The prevalence of mental disorders among homeless people in high-income countries: An updated systematic review and meta-regression analysis.
Gutwinski S., Schreiter S., Deutscher K., Fazel S.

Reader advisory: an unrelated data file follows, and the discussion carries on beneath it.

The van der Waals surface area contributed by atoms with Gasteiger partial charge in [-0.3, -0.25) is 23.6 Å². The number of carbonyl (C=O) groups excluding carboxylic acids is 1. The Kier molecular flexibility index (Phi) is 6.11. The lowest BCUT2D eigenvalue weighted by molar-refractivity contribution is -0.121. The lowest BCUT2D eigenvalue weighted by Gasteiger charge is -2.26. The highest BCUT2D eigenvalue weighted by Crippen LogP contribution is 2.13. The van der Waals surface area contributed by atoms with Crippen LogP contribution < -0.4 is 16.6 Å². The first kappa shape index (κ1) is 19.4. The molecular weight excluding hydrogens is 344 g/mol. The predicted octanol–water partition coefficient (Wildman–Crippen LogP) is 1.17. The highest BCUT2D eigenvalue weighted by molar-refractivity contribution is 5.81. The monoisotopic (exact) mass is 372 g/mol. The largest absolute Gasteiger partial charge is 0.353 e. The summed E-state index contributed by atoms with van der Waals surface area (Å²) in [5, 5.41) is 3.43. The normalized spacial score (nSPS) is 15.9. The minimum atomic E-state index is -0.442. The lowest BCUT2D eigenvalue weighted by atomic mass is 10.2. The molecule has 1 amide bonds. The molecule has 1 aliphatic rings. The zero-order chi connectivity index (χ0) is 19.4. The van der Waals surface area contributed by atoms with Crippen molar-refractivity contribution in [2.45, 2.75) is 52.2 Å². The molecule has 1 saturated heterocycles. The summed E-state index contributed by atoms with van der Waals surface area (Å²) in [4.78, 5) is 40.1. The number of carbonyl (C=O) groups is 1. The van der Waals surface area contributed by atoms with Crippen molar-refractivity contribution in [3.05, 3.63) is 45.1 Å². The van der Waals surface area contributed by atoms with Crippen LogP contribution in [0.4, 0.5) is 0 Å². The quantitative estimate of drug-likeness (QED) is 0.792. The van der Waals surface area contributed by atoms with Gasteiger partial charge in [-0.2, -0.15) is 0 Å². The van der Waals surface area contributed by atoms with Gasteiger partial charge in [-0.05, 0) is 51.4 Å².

BACKGROUND: Homelessness continues to be a pressing public health concern in many countries, and mental disorders in homeless persons contribute to their high rates of morbidity and mortality. Many primary studies have estimated prevalence rates for mental disorders in homeless individuals. We conducted a systematic review and meta-analysis of studies on the prevalence of any mental disorder and major psychiatric diagnoses in clearly defined homeless populations in any high-income country. METHODS AND FINDINGS: We systematically searched for observational studies that estimated prevalence rates of mental disorders in samples of homeless individuals, using Medline, Embase, PsycInfo, and Google Scholar. We updated a previous systematic review and meta-analysis conducted in 2007, and searched until 1 April 2021. Studies were included if they sampled exclusively homeless persons, diagnosed mental disorders by standardized criteria using validated methods, provided point or up to 12-month prevalence rates, and were conducted in high-income countries. We identified 39 publications with a total of 8,049 participants. Study quality was assessed using the JBI critical appraisal tool for prevalence studies and a risk of bias tool. Random effects meta-analyses of prevalence rates were conducted, and heterogeneity was assessed by meta-regression analyses. The mean prevalence of any current mental disorder was estimated at 76.2% (95% CI 64.0% to 86.6%). The most common diagnostic categories were alcohol use disorders, at 36.7% (95% CI 27.7% to 46.2%), and drug use disorders, at 21.7% (95% CI 13.1% to 31.7%), followed by schizophrenia spectrum disorders (12.4% [95% CI 9.5% to 15.7%]) and major depression (12.6% [95% CI 8.0% to 18.2%]). We found substantial heterogeneity in prevalence rates between studies, which was partially explained by sampling method, study location, and the sex distribution of participants. Limitations included lack of information on certain subpopulations (e.g., women and immigrants) and unmet healthcare needs. CONCLUSIONS: Public health and policy interventions to improve the health of homeless persons should consider the pattern and extent of psychiatric morbidity. Our findings suggest that the burden of psychiatric morbidity in homeless persons is substantial, and should lead to regular reviews of how healthcare services assess, treat, and follow up homeless people. The high burden of substance use disorders and schizophrenia spectrum disorders need particular attention in service development. This systematic review and meta-analysis have been registered with PROSPERO (CRD42018085216). TRIAL REGISTRATION: PROSPERO CRD42018085216.